A Texas woman who received more than 150 “robo-calls” over the course of a year from Time Warner Cable sent her own message to the cable operator Tuesday after a Manhattan federal judge ordered TWC to pay her nearly $230,000 and scolded the operator for what he called “particularly egregious” conduct.
Araceli King of Irving, Texas said the calls began in October 2013 and were for a former Time Warner Cable customer Luiz Perez who previously had her cellphone number. But even after King had contacted a live TWC rep and after a seven-minute conversation believed she convinced them she was not Luiz Perez, the calls continued.
Time Warner Cable claimed that because it believed it was calling Perez, who had consented to the calls, it was not in violation of the federal Telephone Consumer Protection Act, the 1991 law specifically meant to prevent computerized or “robo-calls” and telemarketing abuses. In addition, the calls were made by an interactive voice response (IVR) system set up to notify customers of delinquent payments, not technically an automatic dialer, which TWC claimed also does not violate the Act.
In his ruling, U.S. District Court Judge Alvin K. Hellerstein wasn’t buying any of it.
“A responsible business in TWC’s position might have dispatched a live agent to reach out to Luiz Perez after the IVR failed to reach him the first several times,” Hellerstein wrote in his ruling. “…The responsible company will reduce its exposure dramatically by taking proactive steps to mitigate damages, while its competitor, who unthinkingly robo-dials the same person hundreds of time[s] over many months without pausing to wonder why it cannot reach him, cannot complain about much higher liability.”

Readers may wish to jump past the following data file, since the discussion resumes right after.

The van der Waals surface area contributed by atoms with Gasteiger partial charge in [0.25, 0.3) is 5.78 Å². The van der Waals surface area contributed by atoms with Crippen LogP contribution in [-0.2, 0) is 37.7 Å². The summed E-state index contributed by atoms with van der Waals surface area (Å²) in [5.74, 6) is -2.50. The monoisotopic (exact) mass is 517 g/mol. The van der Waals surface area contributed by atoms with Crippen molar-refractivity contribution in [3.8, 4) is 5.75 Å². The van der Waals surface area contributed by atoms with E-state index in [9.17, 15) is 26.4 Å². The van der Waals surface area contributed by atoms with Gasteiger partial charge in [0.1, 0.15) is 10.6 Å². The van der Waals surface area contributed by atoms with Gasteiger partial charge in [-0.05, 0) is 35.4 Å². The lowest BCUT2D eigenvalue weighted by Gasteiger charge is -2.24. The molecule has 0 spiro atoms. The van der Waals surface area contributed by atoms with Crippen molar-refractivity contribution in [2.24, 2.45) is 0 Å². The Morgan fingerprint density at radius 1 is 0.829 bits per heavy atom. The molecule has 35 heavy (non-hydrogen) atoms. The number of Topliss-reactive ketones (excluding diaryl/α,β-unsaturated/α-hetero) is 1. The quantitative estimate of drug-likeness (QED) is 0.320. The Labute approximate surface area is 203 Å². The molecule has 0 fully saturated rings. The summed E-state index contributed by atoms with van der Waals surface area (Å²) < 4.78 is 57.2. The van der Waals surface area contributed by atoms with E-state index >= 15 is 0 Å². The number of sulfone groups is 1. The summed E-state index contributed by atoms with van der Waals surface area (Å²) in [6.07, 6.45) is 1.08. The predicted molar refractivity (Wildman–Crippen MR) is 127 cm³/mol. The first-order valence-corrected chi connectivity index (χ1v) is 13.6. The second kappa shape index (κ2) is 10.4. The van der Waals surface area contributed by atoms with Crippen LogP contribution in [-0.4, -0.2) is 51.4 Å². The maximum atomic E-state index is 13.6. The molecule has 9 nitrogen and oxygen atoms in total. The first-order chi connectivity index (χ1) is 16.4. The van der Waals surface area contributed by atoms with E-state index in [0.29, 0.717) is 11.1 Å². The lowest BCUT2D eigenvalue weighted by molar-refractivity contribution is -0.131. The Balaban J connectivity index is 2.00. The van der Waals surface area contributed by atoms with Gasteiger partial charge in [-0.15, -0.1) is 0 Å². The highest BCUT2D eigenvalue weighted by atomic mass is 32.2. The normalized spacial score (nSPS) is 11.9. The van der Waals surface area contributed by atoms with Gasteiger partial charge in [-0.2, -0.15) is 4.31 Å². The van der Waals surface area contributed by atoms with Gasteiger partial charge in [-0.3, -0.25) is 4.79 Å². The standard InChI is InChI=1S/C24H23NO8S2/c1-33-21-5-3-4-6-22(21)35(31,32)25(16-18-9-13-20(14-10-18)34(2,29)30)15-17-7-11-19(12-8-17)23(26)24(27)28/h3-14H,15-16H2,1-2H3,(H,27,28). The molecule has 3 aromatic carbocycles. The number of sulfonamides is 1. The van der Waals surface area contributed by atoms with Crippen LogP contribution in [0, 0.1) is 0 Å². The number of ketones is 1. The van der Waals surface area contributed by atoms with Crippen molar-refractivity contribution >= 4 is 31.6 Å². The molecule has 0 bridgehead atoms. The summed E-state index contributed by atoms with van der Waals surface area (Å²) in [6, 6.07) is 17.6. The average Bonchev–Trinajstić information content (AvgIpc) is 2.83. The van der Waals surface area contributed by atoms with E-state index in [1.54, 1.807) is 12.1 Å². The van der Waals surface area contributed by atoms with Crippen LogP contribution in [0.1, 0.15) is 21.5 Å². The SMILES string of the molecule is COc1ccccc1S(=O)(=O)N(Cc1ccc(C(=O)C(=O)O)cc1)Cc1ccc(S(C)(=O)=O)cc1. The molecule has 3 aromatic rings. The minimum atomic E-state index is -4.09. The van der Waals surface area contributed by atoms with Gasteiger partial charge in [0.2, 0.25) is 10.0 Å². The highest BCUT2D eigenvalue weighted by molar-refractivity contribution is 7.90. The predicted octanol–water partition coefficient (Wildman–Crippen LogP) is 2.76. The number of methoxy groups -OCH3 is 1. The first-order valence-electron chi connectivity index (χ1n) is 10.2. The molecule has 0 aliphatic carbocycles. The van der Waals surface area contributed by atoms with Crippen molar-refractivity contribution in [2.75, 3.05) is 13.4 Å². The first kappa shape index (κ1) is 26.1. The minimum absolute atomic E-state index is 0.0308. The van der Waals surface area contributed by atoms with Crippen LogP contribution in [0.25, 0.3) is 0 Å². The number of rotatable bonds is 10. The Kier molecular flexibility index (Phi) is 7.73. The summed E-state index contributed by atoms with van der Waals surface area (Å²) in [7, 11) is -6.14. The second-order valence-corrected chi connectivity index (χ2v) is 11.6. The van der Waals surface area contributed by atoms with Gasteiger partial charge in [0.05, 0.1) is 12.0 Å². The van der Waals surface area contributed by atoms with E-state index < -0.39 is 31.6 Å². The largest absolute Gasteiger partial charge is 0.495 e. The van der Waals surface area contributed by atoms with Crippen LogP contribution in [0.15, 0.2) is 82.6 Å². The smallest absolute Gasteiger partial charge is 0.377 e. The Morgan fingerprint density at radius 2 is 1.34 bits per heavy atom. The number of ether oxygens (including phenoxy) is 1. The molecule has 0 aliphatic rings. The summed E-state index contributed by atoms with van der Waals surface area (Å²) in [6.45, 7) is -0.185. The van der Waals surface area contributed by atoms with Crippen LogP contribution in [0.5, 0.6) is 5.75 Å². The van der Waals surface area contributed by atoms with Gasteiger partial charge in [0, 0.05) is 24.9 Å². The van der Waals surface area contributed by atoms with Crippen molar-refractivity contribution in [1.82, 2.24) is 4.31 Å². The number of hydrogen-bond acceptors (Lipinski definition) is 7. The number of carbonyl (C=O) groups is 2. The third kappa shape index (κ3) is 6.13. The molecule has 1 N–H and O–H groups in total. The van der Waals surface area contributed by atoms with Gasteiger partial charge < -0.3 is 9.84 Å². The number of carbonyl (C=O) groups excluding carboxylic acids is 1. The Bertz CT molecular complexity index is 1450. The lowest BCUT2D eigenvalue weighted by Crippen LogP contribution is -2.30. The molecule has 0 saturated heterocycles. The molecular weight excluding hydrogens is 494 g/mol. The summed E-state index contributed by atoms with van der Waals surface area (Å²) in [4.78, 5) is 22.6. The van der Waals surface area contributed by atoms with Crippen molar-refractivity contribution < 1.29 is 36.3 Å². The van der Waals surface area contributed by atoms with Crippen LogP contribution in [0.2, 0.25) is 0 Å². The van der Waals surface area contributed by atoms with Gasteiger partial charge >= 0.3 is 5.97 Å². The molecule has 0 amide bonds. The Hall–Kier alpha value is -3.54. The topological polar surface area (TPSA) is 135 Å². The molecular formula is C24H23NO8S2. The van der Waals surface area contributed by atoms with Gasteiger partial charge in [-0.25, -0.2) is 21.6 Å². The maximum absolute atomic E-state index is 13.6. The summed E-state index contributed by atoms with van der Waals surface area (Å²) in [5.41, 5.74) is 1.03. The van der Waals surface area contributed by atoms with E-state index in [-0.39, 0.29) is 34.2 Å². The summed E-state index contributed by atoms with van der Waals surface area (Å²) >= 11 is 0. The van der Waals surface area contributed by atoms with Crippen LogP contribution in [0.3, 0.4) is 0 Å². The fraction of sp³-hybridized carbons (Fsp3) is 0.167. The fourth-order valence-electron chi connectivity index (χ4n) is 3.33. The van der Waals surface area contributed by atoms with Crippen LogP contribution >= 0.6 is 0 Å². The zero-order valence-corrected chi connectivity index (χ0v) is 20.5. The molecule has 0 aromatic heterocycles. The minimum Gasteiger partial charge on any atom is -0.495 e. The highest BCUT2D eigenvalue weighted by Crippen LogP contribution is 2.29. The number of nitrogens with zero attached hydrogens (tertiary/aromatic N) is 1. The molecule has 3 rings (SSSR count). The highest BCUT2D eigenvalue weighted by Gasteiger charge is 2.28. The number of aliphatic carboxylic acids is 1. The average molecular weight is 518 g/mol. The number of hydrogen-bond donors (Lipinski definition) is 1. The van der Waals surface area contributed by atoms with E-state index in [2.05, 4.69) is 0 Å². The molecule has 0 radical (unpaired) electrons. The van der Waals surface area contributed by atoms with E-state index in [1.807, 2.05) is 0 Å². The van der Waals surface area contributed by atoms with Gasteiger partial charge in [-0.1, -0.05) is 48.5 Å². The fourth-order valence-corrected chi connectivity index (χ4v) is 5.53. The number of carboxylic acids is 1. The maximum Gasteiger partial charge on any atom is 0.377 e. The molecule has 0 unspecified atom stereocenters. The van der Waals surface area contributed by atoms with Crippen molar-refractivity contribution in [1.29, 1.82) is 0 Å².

He added that even after King filed the lawsuit on March 26, 2014 she received an additional 74 calls from TWC, which proved to the court that TWC was not taking the lawsuit or its customer complaint seriously.
“Defendant harassed Plaintiff with robo-calls until she had to resort to a lawsuit to make the calls stop, and even then TWC could not be bothered to update the information in the its IVR system,” Hellerstein wrote. “The calls placed after March 26, 2014 are particularly egregious violations of the TCPA and indicate that TWC simply did not take this lawsuit seriously.”
Hellerstein awarded King treble damages -- $1,500 for each of the 153 calls – for a total of $229,500.
According to reports, Time Warner Cable is reviewing the decision.
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